"Piet" Cronjé (1836 –1911) was a general of the South African
Republic's military forces during the Anglo-Boer wars of
1880–1881 and 1899–1902.
Born in the Cape
Colony but raised in the South African Republic, Cronje made his
reputation in the First Boer War, besieging the British garrison
at Potchefstroom. He had a distinctive appearance, being short
with a black beard and was reputed to have considerable personal
Cronje was in
command of the force that rounded up Leander Jameson at Doornkop
at the conclusion of the Jameson Raid on January 2, 1896. During
the Second Boer War Cronje was general commanding in the western
theatre of war. He began the sieges of Kimberley and Mafeking.
At Mafeking, with a force between 2,000 and 6,000 he laid siege
against 1,200 regular troops and militia under the command of
Colonel Robert Baden-Powell.
Methuen attempted to relieve the siege of Kimberley, Cronje
fought the Battle of Modder River on November 28, 1899, where
the British won a Pyrrhic victory over the Boers. Cronje’s novel
tactics at the Modder River, where his infantry were positioned
at the base of the hills instead of at the tops (in order to
increase the effectiveness of their rifles' flat trajectories)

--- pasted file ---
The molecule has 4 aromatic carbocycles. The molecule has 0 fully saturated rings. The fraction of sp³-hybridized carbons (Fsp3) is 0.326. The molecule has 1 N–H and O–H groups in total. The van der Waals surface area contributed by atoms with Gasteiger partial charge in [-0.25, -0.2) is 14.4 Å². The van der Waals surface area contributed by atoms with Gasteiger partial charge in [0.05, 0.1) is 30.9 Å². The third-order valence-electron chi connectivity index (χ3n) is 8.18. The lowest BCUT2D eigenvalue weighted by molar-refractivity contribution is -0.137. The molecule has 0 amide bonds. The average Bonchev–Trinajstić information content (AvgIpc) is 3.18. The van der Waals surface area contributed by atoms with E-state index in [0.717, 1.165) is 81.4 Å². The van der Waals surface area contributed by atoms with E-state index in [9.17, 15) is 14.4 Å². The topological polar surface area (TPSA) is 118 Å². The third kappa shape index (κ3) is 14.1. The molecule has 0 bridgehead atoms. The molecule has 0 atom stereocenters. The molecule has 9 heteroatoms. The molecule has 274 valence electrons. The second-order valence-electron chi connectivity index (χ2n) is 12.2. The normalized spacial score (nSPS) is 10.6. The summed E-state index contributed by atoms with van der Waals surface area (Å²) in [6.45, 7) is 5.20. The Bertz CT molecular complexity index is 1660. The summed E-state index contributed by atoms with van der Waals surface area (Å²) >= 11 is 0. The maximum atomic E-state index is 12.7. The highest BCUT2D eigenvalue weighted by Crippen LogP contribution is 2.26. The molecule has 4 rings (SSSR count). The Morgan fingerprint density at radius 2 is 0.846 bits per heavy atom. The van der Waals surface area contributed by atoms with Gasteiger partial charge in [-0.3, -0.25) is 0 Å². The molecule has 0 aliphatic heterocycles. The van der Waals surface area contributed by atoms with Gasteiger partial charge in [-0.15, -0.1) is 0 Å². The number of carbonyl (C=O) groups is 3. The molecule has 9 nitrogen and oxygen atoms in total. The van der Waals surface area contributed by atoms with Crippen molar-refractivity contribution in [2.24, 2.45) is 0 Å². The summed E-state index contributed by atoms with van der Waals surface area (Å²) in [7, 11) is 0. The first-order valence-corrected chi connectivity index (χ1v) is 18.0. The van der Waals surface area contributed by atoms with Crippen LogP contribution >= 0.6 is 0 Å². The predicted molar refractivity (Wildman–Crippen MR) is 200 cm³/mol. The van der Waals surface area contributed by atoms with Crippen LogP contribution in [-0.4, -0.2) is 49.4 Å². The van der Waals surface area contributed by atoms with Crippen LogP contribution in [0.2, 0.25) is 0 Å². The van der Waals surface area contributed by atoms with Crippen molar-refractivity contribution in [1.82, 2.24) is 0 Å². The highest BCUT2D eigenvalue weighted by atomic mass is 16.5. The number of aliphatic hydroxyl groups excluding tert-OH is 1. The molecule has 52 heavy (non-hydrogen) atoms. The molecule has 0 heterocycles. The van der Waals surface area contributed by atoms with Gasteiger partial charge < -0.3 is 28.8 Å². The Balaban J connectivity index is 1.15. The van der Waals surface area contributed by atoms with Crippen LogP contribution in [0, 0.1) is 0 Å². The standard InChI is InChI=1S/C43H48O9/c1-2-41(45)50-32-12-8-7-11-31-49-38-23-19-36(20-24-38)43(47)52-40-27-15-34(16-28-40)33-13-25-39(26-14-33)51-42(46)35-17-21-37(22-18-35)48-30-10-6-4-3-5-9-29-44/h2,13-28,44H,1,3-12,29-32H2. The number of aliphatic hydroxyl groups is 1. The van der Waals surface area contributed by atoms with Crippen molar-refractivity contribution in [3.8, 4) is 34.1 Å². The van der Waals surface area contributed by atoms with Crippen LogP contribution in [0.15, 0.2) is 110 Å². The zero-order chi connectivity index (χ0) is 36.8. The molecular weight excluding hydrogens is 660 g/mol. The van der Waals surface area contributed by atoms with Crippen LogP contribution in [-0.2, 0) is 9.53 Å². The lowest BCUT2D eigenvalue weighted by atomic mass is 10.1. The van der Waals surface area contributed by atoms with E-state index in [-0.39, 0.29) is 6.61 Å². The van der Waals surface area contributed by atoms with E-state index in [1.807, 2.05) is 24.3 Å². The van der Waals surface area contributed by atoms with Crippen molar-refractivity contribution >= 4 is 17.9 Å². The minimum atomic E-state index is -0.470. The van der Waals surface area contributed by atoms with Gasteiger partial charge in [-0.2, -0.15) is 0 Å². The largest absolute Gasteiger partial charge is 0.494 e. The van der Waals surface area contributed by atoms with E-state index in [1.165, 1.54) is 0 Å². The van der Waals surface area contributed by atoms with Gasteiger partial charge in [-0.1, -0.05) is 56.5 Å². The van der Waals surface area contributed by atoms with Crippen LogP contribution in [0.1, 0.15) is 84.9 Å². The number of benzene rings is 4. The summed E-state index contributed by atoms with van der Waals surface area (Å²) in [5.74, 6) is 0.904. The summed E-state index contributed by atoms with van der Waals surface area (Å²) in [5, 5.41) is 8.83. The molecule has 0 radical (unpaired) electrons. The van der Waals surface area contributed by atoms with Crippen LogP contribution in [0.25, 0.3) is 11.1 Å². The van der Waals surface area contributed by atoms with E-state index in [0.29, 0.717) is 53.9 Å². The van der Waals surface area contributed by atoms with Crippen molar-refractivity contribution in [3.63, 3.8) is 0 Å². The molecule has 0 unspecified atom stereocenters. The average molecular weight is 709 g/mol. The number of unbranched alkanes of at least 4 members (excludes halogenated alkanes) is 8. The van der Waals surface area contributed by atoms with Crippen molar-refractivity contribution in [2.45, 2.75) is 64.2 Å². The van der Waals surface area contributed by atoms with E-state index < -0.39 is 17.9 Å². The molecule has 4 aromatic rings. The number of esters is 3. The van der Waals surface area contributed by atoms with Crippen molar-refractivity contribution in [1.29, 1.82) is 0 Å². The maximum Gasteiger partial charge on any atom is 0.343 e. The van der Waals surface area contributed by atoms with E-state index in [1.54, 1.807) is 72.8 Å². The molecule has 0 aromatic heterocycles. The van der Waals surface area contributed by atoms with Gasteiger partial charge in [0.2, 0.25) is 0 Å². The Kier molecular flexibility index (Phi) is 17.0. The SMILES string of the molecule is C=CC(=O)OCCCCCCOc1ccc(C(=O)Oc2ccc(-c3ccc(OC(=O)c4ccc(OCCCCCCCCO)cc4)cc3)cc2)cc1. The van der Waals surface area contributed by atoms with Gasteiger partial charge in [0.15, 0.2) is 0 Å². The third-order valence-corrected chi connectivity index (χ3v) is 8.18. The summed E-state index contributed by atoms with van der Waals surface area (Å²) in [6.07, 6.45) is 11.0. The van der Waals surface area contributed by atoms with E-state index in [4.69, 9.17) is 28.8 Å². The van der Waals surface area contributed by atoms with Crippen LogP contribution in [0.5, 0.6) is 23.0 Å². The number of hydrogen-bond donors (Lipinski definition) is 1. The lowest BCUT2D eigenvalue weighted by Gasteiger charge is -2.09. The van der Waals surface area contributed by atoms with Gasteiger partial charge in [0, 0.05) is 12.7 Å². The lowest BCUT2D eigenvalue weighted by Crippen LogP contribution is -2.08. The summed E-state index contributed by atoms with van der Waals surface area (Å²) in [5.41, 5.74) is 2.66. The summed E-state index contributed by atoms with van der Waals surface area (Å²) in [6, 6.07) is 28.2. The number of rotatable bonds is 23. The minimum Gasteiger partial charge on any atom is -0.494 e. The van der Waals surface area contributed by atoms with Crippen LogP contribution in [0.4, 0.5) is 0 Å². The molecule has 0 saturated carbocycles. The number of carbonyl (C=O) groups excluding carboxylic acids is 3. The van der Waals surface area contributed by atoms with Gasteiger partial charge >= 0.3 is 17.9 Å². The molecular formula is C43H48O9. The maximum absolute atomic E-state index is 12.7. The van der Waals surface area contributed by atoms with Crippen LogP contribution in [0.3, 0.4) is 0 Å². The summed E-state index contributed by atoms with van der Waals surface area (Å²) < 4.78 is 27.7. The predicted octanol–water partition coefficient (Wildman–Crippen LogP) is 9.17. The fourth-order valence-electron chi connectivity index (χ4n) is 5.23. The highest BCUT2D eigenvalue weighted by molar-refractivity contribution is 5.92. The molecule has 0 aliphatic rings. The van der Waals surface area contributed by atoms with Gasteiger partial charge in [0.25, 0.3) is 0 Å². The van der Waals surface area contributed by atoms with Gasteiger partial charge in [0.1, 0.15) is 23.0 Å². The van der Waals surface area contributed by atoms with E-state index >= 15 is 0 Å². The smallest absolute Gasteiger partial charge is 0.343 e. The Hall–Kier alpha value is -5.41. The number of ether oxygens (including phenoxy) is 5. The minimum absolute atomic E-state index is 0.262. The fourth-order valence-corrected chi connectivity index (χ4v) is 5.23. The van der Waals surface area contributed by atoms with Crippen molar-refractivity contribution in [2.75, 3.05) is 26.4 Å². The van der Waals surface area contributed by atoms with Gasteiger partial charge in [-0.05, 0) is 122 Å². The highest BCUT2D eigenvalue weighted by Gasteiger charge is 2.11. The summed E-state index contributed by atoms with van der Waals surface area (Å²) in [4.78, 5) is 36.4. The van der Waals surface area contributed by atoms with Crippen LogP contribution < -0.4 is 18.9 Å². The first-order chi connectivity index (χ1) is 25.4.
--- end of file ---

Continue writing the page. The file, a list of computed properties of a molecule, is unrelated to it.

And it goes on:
earned him a place in military history. However the tactics
ascribed to him were not his own; he was convinced by General
Koos De La Rey and President M.T. Steyn. After Modder River,
Cronje repulsed Methuen’s forces at the Battle of Magersfontein
on December 11, 1899. This was actually due to Koos de la Rey’s
tactics and planning. Cronje sat in camp not doing much fighting
Cronje was an
attritionist and did not see the value in maneuver battles. He
was defeated at the Battle of Paardeberg where he surrendered
with 4,150 of his commandos on February 27, 1900 after being
enveloped by Lord Roberts' forces. The commanding officer of the
3rd Battalion, the Grenadier Guards, Lt.-Col. Eyre Crabbe, was
surprised to find that Cronje had been accompanied on the
campaign by his wife.
surrender he and his wife, Hester, were sent to St. Helena
Island prisoner of war camp, where he remained until the
conclusion of peace negotiations in 1902. Boer morale sank after
his defeat, with the capital of the Orange Free State,
Bloemfontein, being taken without a shot being fired.
He was humiliated
and shunned by the other Boer generals, ridiculed in the press,
and was not asked to the peace talks at Vereeniging. He took
part in the World Fair reenactments of the Anglo-Boer war at St
Louis in 1904. Dubbed a 'circus general' by the South African
press, he failed to return home, instead joining a show on Coney
Island, Brooklyn, New York.